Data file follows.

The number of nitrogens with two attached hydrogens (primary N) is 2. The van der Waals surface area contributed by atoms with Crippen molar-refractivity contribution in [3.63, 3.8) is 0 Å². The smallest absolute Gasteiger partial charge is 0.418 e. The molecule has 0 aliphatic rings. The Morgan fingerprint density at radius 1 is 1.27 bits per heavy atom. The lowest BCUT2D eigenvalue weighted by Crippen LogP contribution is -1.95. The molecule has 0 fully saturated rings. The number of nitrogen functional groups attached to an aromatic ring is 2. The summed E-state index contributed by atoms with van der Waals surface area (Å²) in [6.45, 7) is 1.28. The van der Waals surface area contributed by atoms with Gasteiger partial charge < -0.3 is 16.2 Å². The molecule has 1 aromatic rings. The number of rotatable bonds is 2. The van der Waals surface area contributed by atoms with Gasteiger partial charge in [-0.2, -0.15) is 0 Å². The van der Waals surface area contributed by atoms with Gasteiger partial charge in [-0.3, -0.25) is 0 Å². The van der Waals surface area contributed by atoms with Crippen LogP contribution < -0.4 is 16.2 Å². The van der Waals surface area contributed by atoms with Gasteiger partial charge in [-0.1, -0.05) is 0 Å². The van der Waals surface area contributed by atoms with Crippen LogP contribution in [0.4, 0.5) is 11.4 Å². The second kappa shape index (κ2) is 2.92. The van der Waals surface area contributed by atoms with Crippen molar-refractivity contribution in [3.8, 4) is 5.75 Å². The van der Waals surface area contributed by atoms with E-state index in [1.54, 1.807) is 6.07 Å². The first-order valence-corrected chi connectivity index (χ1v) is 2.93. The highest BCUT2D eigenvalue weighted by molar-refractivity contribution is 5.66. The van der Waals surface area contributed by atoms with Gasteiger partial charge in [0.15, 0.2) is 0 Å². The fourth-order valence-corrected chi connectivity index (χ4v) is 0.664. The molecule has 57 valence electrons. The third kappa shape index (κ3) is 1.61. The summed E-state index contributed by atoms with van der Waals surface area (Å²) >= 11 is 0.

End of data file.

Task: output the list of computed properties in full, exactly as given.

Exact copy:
The number of nitrogens with two attached hydrogens (primary N) is 2. The van der Waals surface area contributed by atoms with Crippen molar-refractivity contribution in [3.63, 3.8) is 0 Å². The smallest absolute Gasteiger partial charge is 0.418 e. The molecule has 0 aliphatic rings. The Morgan fingerprint density at radius 1 is 1.27 bits per heavy atom. The lowest BCUT2D eigenvalue weighted by Crippen LogP contribution is -1.95. The molecule has 0 fully saturated rings. The number of nitrogen functional groups attached to an aromatic ring is 2. The summed E-state index contributed by atoms with van der Waals surface area (Å²) in [6.45, 7) is 1.28. The van der Waals surface area contributed by atoms with Gasteiger partial charge < -0.3 is 16.2 Å². The molecule has 1 aromatic rings. The number of rotatable bonds is 2. The van der Waals surface area contributed by atoms with Gasteiger partial charge in [-0.2, -0.15) is 0 Å². The van der Waals surface area contributed by atoms with Gasteiger partial charge in [-0.3, -0.25) is 0 Å². The van der Waals surface area contributed by atoms with Crippen LogP contribution < -0.4 is 16.2 Å². The van der Waals surface area contributed by atoms with Gasteiger partial charge in [-0.1, -0.05) is 0 Å². The van der Waals surface area contributed by atoms with Crippen LogP contribution in [0.4, 0.5) is 11.4 Å². The second kappa shape index (κ2) is 2.92. The van der Waals surface area contributed by atoms with Crippen molar-refractivity contribution in [3.8, 4) is 5.75 Å². The van der Waals surface area contributed by atoms with E-state index in [1.54, 1.807) is 6.07 Å². The first-order valence-corrected chi connectivity index (χ1v) is 2.93. The highest BCUT2D eigenvalue weighted by molar-refractivity contribution is 5.66. The van der Waals surface area contributed by atoms with Gasteiger partial charge in [0.15, 0.2) is 0 Å². The fourth-order valence-corrected chi connectivity index (χ4v) is 0.664. The molecule has 57 valence electrons. The third kappa shape index (κ3) is 1.61. The summed E-state index contributed by atoms with van der Waals surface area (Å²) >= 11 is 0.